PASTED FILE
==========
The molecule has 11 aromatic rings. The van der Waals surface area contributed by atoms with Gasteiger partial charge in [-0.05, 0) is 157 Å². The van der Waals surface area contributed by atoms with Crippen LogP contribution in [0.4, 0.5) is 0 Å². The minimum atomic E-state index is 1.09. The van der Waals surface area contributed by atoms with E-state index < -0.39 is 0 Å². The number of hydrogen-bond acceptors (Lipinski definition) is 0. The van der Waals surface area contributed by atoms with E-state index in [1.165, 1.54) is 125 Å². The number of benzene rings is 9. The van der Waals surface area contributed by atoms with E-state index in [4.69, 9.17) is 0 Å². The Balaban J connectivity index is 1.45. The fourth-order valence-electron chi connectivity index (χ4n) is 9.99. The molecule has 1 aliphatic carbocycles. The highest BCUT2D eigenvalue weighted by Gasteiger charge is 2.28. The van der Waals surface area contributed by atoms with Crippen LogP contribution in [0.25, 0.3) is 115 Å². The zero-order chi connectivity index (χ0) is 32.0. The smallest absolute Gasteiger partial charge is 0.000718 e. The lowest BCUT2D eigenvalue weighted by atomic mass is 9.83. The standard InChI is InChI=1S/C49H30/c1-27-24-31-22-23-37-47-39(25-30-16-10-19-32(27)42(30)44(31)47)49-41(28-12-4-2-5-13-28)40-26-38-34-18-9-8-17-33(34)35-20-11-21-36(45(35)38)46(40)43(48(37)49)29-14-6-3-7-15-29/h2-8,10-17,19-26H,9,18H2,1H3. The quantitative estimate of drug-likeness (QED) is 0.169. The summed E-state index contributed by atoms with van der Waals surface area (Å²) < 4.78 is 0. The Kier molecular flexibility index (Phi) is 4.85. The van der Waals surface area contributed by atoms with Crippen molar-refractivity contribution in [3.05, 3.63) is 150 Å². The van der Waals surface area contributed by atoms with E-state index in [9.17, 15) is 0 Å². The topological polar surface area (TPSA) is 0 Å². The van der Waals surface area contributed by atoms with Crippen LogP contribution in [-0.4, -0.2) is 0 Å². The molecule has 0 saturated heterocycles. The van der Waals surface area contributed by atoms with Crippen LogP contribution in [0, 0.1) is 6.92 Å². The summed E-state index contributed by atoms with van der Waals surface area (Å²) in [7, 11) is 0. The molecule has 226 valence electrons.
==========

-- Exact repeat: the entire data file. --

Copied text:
The molecule has 11 aromatic rings. The van der Waals surface area contributed by atoms with Gasteiger partial charge in [-0.05, 0) is 157 Å². The van der Waals surface area contributed by atoms with Crippen LogP contribution in [0.4, 0.5) is 0 Å². The minimum atomic E-state index is 1.09. The van der Waals surface area contributed by atoms with E-state index < -0.39 is 0 Å². The number of hydrogen-bond acceptors (Lipinski definition) is 0. The van der Waals surface area contributed by atoms with E-state index in [1.165, 1.54) is 125 Å². The number of benzene rings is 9. The van der Waals surface area contributed by atoms with E-state index in [4.69, 9.17) is 0 Å². The Balaban J connectivity index is 1.45. The fourth-order valence-electron chi connectivity index (χ4n) is 9.99. The molecule has 1 aliphatic carbocycles. The highest BCUT2D eigenvalue weighted by Gasteiger charge is 2.28. The van der Waals surface area contributed by atoms with Crippen LogP contribution in [0.25, 0.3) is 115 Å². The zero-order chi connectivity index (χ0) is 32.0. The smallest absolute Gasteiger partial charge is 0.000718 e. The lowest BCUT2D eigenvalue weighted by atomic mass is 9.83. The standard InChI is InChI=1S/C49H30/c1-27-24-31-22-23-37-47-39(25-30-16-10-19-32(27)42(30)44(31)47)49-41(28-12-4-2-5-13-28)40-26-38-34-18-9-8-17-33(34)35-20-11-21-36(45(35)38)46(40)43(48(37)49)29-14-6-3-7-15-29/h2-8,10-17,19-26H,9,18H2,1H3. The quantitative estimate of drug-likeness (QED) is 0.169. The summed E-state index contributed by atoms with van der Waals surface area (Å²) < 4.78 is 0. The Kier molecular flexibility index (Phi) is 4.85. The van der Waals surface area contributed by atoms with Crippen molar-refractivity contribution in [3.05, 3.63) is 150 Å². The van der Waals surface area contributed by atoms with E-state index in [9.17, 15) is 0 Å². The topological polar surface area (TPSA) is 0 Å². The van der Waals surface area contributed by atoms with Crippen LogP contribution in [-0.4, -0.2) is 0 Å². The molecule has 0 saturated heterocycles. The van der Waals surface area contributed by atoms with Crippen LogP contribution in [0, 0.1) is 6.92 Å². The summed E-state index contributed by atoms with van der Waals surface area (Å²) in [7, 11) is 0. The molecule has 226 valence electrons.